Cambodia's energy sector acquired a new product yesterday with the introduction of solar powered lights from energy company Total, advancing it toward a longer term solution to meeting the population’s energy needs.
An industry player described the products as a nice bridge toward seeing Cambodia supplied with adequate and reasonably priced power.
Awango by Total is a range of lighting products charged by small solar panels.
Martin McCarthy, general manager for Total Cambodge, said they anticipate sales in the first year to reach 10,000 to 15,000 lamps.
“We’re targeting some very specific areas in Cambodia, particularly those people that are completely off grid and without power,” he said.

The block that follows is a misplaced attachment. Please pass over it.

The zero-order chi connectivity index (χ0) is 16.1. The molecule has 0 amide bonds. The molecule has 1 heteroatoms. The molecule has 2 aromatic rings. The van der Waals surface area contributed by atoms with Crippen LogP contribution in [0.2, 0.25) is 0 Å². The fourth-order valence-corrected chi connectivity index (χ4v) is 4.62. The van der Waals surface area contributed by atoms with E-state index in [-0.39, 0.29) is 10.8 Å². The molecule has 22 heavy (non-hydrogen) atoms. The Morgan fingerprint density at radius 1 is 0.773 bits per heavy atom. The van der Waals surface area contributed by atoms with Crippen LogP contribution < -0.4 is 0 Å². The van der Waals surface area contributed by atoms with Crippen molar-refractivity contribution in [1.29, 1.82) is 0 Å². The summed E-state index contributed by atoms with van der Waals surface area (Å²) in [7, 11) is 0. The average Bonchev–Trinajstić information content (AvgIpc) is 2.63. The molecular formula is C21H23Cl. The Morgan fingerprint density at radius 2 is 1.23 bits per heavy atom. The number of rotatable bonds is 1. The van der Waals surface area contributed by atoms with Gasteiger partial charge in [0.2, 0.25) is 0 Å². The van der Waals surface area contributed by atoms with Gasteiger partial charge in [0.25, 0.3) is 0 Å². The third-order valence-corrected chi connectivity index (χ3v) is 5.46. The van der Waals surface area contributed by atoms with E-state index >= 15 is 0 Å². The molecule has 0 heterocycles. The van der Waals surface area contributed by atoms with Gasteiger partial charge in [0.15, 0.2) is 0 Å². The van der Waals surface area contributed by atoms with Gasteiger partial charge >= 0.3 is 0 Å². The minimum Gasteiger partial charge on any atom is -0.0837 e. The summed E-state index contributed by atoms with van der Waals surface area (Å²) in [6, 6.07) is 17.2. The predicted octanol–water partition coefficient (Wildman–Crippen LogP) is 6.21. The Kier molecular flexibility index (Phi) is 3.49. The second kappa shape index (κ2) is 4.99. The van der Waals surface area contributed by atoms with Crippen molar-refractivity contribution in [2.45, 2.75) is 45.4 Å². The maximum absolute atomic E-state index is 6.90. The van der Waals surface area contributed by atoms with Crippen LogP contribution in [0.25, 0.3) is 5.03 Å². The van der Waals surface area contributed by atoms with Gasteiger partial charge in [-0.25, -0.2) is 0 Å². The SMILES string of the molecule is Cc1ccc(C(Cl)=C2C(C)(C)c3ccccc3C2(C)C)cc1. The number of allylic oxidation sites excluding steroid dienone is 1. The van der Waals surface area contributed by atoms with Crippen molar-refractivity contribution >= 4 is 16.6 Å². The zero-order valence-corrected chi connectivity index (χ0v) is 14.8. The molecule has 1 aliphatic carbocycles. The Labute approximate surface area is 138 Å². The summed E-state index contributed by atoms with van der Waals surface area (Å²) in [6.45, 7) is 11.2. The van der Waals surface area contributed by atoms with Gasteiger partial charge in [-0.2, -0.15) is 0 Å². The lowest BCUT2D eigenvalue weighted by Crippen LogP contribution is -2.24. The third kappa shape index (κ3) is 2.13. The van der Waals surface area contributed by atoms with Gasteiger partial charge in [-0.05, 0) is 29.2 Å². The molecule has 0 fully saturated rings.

“This will rise to 30,000 to 40,000 lamps per year once the thing gets established,” he said.
According to McCarthy, the product is being launched as part of a corporate social responsibility project but may develop further in the future.
Andrew Wallace, CEO of Powertopia Cambodia, said the devices are a good step toward realising a fully functioning power grid in the region.
“Our primary concern is solving Cambodia’s energy needs from a whole-country point of view,” he said. “These kinds of devices in rural areas that don’t have good access . . . they’re a good solution,” he said.
“They bridge the gap between where we are at the moment, where there’s no grid, to the eventual aim of Cambodia joining the rest of the region with a proper functioning grid with proper power flowing through it at a reasonable cost.”
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